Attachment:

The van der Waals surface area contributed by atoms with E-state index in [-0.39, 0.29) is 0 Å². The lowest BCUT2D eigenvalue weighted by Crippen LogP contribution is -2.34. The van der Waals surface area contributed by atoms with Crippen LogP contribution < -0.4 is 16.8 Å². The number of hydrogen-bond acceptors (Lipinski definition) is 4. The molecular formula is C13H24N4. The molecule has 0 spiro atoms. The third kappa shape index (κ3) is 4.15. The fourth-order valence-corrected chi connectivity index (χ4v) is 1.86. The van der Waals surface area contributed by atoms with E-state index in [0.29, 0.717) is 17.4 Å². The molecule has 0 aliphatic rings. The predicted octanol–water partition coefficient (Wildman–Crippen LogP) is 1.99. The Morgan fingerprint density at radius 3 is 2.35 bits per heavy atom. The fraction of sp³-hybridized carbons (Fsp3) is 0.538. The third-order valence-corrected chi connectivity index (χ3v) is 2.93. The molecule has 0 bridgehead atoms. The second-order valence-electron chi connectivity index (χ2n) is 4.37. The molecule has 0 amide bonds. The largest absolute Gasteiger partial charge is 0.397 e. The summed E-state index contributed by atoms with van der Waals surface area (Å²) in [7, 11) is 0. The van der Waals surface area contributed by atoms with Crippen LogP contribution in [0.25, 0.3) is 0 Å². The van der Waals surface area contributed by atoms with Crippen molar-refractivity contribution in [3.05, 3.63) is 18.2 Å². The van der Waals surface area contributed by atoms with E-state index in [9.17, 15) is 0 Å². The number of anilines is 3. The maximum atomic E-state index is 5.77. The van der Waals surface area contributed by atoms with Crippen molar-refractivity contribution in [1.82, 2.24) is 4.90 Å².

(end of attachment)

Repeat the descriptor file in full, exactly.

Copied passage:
The van der Waals surface area contributed by atoms with E-state index in [-0.39, 0.29) is 0 Å². The lowest BCUT2D eigenvalue weighted by Crippen LogP contribution is -2.34. The van der Waals surface area contributed by atoms with Crippen LogP contribution < -0.4 is 16.8 Å². The number of hydrogen-bond acceptors (Lipinski definition) is 4. The molecular formula is C13H24N4. The molecule has 0 spiro atoms. The third kappa shape index (κ3) is 4.15. The fourth-order valence-corrected chi connectivity index (χ4v) is 1.86. The van der Waals surface area contributed by atoms with E-state index in [0.29, 0.717) is 17.4 Å². The molecule has 0 aliphatic rings. The predicted octanol–water partition coefficient (Wildman–Crippen LogP) is 1.99. The Morgan fingerprint density at radius 3 is 2.35 bits per heavy atom. The fraction of sp³-hybridized carbons (Fsp3) is 0.538. The third-order valence-corrected chi connectivity index (χ3v) is 2.93. The molecule has 0 bridgehead atoms. The second-order valence-electron chi connectivity index (χ2n) is 4.37. The molecule has 0 amide bonds. The largest absolute Gasteiger partial charge is 0.397 e. The summed E-state index contributed by atoms with van der Waals surface area (Å²) in [7, 11) is 0. The van der Waals surface area contributed by atoms with Crippen LogP contribution in [0.25, 0.3) is 0 Å². The van der Waals surface area contributed by atoms with Crippen molar-refractivity contribution in [3.05, 3.63) is 18.2 Å². The van der Waals surface area contributed by atoms with E-state index in [9.17, 15) is 0 Å². The number of anilines is 3. The maximum atomic E-state index is 5.77. The van der Waals surface area contributed by atoms with Crippen molar-refractivity contribution in [1.82, 2.24) is 4.90 Å².